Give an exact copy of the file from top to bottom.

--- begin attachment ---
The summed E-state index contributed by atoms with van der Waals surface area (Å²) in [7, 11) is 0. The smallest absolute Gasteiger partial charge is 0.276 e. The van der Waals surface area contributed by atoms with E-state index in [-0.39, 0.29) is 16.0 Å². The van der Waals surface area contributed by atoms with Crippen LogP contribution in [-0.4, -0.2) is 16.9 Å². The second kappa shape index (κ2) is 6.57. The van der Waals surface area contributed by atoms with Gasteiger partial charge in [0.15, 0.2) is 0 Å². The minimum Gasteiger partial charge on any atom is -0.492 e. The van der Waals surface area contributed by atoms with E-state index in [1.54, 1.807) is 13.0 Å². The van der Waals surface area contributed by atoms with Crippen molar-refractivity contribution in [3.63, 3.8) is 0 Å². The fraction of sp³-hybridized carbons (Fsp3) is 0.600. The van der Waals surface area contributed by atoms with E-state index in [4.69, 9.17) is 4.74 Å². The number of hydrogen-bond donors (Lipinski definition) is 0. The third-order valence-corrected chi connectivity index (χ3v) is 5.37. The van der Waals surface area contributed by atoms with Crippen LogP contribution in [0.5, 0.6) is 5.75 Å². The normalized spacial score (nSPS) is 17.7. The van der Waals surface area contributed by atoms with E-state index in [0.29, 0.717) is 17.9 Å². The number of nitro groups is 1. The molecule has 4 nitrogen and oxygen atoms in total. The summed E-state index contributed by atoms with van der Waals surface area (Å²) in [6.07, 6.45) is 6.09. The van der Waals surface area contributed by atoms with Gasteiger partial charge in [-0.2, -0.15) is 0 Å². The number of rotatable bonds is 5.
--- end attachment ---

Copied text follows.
The summed E-state index contributed by atoms with van der Waals surface area (Å²) in [7, 11) is 0. The smallest absolute Gasteiger partial charge is 0.276 e. The van der Waals surface area contributed by atoms with E-state index in [-0.39, 0.29) is 16.0 Å². The van der Waals surface area contributed by atoms with Crippen LogP contribution in [-0.4, -0.2) is 16.9 Å². The second kappa shape index (κ2) is 6.57. The van der Waals surface area contributed by atoms with Gasteiger partial charge in [0.15, 0.2) is 0 Å². The minimum Gasteiger partial charge on any atom is -0.492 e. The van der Waals surface area contributed by atoms with E-state index in [1.54, 1.807) is 13.0 Å². The van der Waals surface area contributed by atoms with Crippen molar-refractivity contribution in [3.63, 3.8) is 0 Å². The fraction of sp³-hybridized carbons (Fsp3) is 0.600. The van der Waals surface area contributed by atoms with E-state index in [4.69, 9.17) is 4.74 Å². The number of hydrogen-bond donors (Lipinski definition) is 0. The third-order valence-corrected chi connectivity index (χ3v) is 5.37. The van der Waals surface area contributed by atoms with Crippen LogP contribution in [0.5, 0.6) is 5.75 Å². The normalized spacial score (nSPS) is 17.7. The van der Waals surface area contributed by atoms with E-state index in [0.29, 0.717) is 17.9 Å². The number of nitro groups is 1. The molecule has 4 nitrogen and oxygen atoms in total. The summed E-state index contributed by atoms with van der Waals surface area (Å²) in [6.07, 6.45) is 6.09. The van der Waals surface area contributed by atoms with Gasteiger partial charge in [-0.2, -0.15) is 0 Å². The number of rotatable bonds is 5.